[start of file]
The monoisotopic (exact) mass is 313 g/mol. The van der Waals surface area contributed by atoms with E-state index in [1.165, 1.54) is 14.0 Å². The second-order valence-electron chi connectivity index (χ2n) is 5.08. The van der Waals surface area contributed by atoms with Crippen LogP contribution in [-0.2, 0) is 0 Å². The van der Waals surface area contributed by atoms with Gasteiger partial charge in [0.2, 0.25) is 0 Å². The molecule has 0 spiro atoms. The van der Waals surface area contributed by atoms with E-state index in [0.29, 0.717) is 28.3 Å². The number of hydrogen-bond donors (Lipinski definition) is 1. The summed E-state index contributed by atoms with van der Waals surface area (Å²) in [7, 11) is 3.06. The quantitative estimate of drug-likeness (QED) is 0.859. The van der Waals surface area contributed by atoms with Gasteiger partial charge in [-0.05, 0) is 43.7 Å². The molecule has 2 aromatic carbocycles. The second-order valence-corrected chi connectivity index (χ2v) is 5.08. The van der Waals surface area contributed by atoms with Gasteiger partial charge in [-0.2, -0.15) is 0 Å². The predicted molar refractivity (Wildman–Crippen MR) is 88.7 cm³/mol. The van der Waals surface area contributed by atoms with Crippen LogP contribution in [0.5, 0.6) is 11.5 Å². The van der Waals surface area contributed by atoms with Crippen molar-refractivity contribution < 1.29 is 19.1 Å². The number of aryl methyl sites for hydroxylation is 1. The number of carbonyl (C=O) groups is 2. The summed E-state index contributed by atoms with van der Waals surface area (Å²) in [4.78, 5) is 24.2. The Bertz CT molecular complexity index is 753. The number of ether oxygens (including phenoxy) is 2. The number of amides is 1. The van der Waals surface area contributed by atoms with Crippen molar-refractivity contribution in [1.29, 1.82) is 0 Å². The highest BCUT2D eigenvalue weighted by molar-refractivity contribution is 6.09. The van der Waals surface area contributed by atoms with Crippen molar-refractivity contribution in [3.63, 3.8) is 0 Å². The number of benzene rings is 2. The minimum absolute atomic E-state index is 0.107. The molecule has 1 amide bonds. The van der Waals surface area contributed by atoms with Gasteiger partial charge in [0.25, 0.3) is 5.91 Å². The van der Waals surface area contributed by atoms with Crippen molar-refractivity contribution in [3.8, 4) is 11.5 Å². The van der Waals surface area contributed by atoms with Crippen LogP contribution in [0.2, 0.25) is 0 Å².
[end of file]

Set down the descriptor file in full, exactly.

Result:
The monoisotopic (exact) mass is 313 g/mol. The van der Waals surface area contributed by atoms with E-state index in [1.165, 1.54) is 14.0 Å². The second-order valence-electron chi connectivity index (χ2n) is 5.08. The van der Waals surface area contributed by atoms with Crippen LogP contribution in [-0.2, 0) is 0 Å². The van der Waals surface area contributed by atoms with Gasteiger partial charge in [0.2, 0.25) is 0 Å². The molecule has 0 spiro atoms. The van der Waals surface area contributed by atoms with E-state index in [0.29, 0.717) is 28.3 Å². The number of hydrogen-bond donors (Lipinski definition) is 1. The summed E-state index contributed by atoms with van der Waals surface area (Å²) in [7, 11) is 3.06. The quantitative estimate of drug-likeness (QED) is 0.859. The van der Waals surface area contributed by atoms with Gasteiger partial charge in [-0.05, 0) is 43.7 Å². The molecule has 2 aromatic carbocycles. The second-order valence-corrected chi connectivity index (χ2v) is 5.08. The van der Waals surface area contributed by atoms with Gasteiger partial charge in [-0.2, -0.15) is 0 Å². The predicted molar refractivity (Wildman–Crippen MR) is 88.7 cm³/mol. The van der Waals surface area contributed by atoms with Crippen LogP contribution in [0.5, 0.6) is 11.5 Å². The van der Waals surface area contributed by atoms with Crippen molar-refractivity contribution < 1.29 is 19.1 Å². The number of aryl methyl sites for hydroxylation is 1. The number of carbonyl (C=O) groups is 2. The summed E-state index contributed by atoms with van der Waals surface area (Å²) in [4.78, 5) is 24.2. The Bertz CT molecular complexity index is 753. The number of ether oxygens (including phenoxy) is 2. The number of amides is 1. The van der Waals surface area contributed by atoms with Crippen molar-refractivity contribution in [1.29, 1.82) is 0 Å². The highest BCUT2D eigenvalue weighted by molar-refractivity contribution is 6.09. The van der Waals surface area contributed by atoms with Crippen molar-refractivity contribution in [3.63, 3.8) is 0 Å². The number of benzene rings is 2. The minimum absolute atomic E-state index is 0.107. The molecule has 1 amide bonds. The van der Waals surface area contributed by atoms with Gasteiger partial charge in [0.25, 0.3) is 5.91 Å². The van der Waals surface area contributed by atoms with Crippen molar-refractivity contribution in [3.8, 4) is 11.5 Å². The van der Waals surface area contributed by atoms with Crippen LogP contribution in [0.2, 0.25) is 0 Å².